Desire Under the Elms was the last of Eugene O’Neill’s naturalistic plays and one of his most effective. The structural set, showing the entire farmhouse with one wall removed, was an innovation in its day. In this play, O’Neill’s daring reduction of human motives to the simple impulses of love, hate, lust, and greed gives an impression of human nature as convincing and complete as the more complex studies of his later plays.
One of O’Neill’s most admired and frequently performed plays, Desire Under the Elms provoked enormous controversy during its first stagings. Some audiences were scandalized by what one critic called “distresses” that “range from unholy lust to infanticide, and include drinking, cursing, vengeance, and something approaching incest.” In Los Angeles, the cast was arrested for having presented a lewd, obscene, and immoral play. A bizarre trial followed, in which at one point the entire court witnessed a special private performance. The jury was finally dismissed when they could not resolve their deadlock, eight members voting for conviction and four for acquittal.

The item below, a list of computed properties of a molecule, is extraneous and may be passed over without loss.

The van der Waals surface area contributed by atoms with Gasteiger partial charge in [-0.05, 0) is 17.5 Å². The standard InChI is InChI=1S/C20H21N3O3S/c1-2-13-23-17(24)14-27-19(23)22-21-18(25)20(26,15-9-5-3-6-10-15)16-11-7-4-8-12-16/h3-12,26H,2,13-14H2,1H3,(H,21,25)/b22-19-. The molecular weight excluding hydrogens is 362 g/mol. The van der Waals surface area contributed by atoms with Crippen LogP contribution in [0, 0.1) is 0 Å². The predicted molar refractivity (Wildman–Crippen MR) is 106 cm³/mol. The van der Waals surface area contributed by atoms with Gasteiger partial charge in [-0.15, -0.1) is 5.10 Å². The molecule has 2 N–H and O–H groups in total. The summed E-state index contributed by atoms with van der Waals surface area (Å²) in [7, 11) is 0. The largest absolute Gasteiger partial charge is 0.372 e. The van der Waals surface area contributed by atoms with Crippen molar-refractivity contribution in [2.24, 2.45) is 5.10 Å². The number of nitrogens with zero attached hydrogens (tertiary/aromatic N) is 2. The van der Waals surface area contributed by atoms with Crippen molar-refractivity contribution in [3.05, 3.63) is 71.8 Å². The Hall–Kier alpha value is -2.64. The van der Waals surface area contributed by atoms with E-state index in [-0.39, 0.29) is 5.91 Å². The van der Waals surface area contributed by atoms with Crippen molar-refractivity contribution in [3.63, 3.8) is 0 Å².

It gradually became apparent that O’Neill was aiming at something more than a shocking revelation of unconscious drives and primordial fears, elements that were clearly subordinate to his larger purpose of reintroducing authentic tragic vision to American theater. O’Neill’s supporters could point out that the Greek and...
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